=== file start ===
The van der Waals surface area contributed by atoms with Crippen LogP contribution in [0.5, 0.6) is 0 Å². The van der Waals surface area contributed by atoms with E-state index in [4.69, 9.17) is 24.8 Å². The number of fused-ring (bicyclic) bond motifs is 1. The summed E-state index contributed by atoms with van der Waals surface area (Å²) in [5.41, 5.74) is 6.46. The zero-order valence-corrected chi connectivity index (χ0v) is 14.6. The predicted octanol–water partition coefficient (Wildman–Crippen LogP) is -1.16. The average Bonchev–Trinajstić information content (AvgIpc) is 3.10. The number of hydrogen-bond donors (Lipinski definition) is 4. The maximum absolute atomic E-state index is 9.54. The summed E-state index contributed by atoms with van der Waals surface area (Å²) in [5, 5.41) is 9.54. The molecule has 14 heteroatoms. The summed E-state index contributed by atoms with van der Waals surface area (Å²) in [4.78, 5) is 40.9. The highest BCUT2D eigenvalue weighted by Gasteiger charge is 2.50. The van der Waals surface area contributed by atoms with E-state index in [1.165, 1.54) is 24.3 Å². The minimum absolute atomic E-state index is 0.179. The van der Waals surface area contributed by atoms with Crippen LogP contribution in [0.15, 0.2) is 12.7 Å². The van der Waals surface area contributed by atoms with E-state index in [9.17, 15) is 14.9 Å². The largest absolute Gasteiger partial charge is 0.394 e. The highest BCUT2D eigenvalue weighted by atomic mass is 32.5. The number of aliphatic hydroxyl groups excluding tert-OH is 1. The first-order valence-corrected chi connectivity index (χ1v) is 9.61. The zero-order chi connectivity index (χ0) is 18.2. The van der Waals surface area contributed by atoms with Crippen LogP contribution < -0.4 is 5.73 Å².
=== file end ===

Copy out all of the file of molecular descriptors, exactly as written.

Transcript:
The van der Waals surface area contributed by atoms with Crippen LogP contribution in [0.5, 0.6) is 0 Å². The van der Waals surface area contributed by atoms with E-state index in [4.69, 9.17) is 24.8 Å². The number of fused-ring (bicyclic) bond motifs is 1. The summed E-state index contributed by atoms with van der Waals surface area (Å²) in [5.41, 5.74) is 6.46. The zero-order valence-corrected chi connectivity index (χ0v) is 14.6. The predicted octanol–water partition coefficient (Wildman–Crippen LogP) is -1.16. The average Bonchev–Trinajstić information content (AvgIpc) is 3.10. The number of hydrogen-bond donors (Lipinski definition) is 4. The maximum absolute atomic E-state index is 9.54. The summed E-state index contributed by atoms with van der Waals surface area (Å²) in [5, 5.41) is 9.54. The molecule has 14 heteroatoms. The summed E-state index contributed by atoms with van der Waals surface area (Å²) in [4.78, 5) is 40.9. The highest BCUT2D eigenvalue weighted by Gasteiger charge is 2.50. The van der Waals surface area contributed by atoms with E-state index in [1.165, 1.54) is 24.3 Å². The minimum absolute atomic E-state index is 0.179. The van der Waals surface area contributed by atoms with Crippen LogP contribution in [0.15, 0.2) is 12.7 Å². The van der Waals surface area contributed by atoms with E-state index in [9.17, 15) is 14.9 Å². The largest absolute Gasteiger partial charge is 0.394 e. The highest BCUT2D eigenvalue weighted by atomic mass is 32.5. The number of aliphatic hydroxyl groups excluding tert-OH is 1. The first-order valence-corrected chi connectivity index (χ1v) is 9.61. The zero-order chi connectivity index (χ0) is 18.2. The van der Waals surface area contributed by atoms with Crippen LogP contribution < -0.4 is 5.73 Å².